A Life of Prayer


Spirited Life has been a holistic health program, and we have tried to offer a broad framework within which participants can define health for themselves. This wellness wheel wellness wheel image color(seen at right) while comprehensive in its characterization of health, is also limiting because it keeps these parts of our lives in separate, neat and tidy little circles. I don’t know about you, but for me, that’s not quite how life works. So, how do we reconcile a life in Christ when our days are filled with grocery shopping, meetings, charge conference papers, and if we’re lucky, a trip to the gym?

A couple of years ago, while preparing for a Spirited Life workshop, we came across this article by Rev. Sam Portaro, an Episcopal priest and faculty member at CREDO.  In the article, Rev. Portaro expands the definition of prayer. He suggests that by reframing what it means to have a prayer life, we can move from a daily ritual of spiritual practices to living a life of prayer where we are in constant and holy relationship with the Lord, even in our mundane activities. In some respects, Rev. Portaro is offering us a way to integrate the compartments of our lives.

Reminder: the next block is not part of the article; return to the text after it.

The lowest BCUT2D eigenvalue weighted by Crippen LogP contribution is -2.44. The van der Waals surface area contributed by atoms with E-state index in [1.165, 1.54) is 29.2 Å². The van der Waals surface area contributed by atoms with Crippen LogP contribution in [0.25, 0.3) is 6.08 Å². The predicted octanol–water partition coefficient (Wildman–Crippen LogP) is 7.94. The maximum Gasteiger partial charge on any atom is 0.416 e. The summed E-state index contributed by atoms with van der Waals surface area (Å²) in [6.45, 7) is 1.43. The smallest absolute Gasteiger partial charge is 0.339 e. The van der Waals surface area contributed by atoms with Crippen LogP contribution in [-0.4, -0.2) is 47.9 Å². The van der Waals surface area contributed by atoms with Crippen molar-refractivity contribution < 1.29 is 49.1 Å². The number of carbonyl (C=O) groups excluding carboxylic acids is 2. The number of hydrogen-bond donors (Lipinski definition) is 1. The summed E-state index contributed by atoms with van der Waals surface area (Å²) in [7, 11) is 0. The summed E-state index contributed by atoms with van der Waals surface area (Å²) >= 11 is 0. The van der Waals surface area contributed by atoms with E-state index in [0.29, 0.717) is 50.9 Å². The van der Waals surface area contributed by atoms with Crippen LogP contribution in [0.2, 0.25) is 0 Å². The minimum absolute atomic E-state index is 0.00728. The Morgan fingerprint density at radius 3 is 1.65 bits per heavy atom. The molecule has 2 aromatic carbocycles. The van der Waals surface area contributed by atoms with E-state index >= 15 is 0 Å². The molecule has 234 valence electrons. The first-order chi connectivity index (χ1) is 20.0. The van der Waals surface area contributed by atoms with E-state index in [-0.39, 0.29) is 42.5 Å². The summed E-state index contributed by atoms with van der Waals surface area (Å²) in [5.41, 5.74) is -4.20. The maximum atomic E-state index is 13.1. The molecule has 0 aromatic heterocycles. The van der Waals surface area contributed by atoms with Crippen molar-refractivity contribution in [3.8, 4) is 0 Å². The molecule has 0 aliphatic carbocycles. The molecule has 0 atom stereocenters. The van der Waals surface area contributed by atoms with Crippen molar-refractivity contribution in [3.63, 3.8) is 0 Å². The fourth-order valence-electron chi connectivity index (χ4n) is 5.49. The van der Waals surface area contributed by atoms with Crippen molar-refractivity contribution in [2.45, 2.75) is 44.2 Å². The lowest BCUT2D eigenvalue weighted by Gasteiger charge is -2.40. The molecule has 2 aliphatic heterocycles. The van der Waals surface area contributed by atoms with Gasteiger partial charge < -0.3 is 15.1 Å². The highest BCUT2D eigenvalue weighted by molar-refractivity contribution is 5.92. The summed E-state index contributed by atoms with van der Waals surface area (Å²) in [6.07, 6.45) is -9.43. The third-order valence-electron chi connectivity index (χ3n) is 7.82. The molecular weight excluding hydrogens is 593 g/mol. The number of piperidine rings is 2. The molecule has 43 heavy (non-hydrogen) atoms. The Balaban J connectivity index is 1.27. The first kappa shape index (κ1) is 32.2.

Click here to read Rev. Portaro’s article, “Practicing a Life of Prayer,” which originally appeared in William S. Craddock’s All Shall Be Well: An Approach to Wellness.

This entry was posted in Spiritual Health and tagged , , , by Katie Huffman. Bookmark the permalink.

About Katie Huffman

Katie is a Wellness Advocate with the Clergy Health Initiative. She has an undergraduate degree in History and French and a Masters degree in Gerontology; prior to her current position, Katie worked as a social worker in a retirement community in Chapel Hill. Outside of work, she enjoys gardening, spending time outdoors, baking, and hanging out with her husband, Noah, their daughter, Ada, and two kitties, Grady and Gracie.

One thought on “A Life of Prayer

  1. Thanks for the article Katie
    It’s an old article.

    Researches have shown the effect of praying and brain activity.
    A doctor from Thomas Jefferson Hospital has been studying the effects of prayer on the human brain for over 20 years. By injecting patients with a radioactive dye, Dr. Andrew Newberg can see how prayer affects brain activity through brain scans.

    He notes that when individuals are at rest, the brain scans show areas of red, but when they become deep in prayer the red turns to yellow, indicating changes to brain activity. Newberg also says these changes in brain activity levels affect change in different neurotransmitters, the chemicals in our brain, suggesting prayer promotes the ability to heal.

    Full story- http://www.belmarrahealth.com/does-prayer-belong-in-hospitals/

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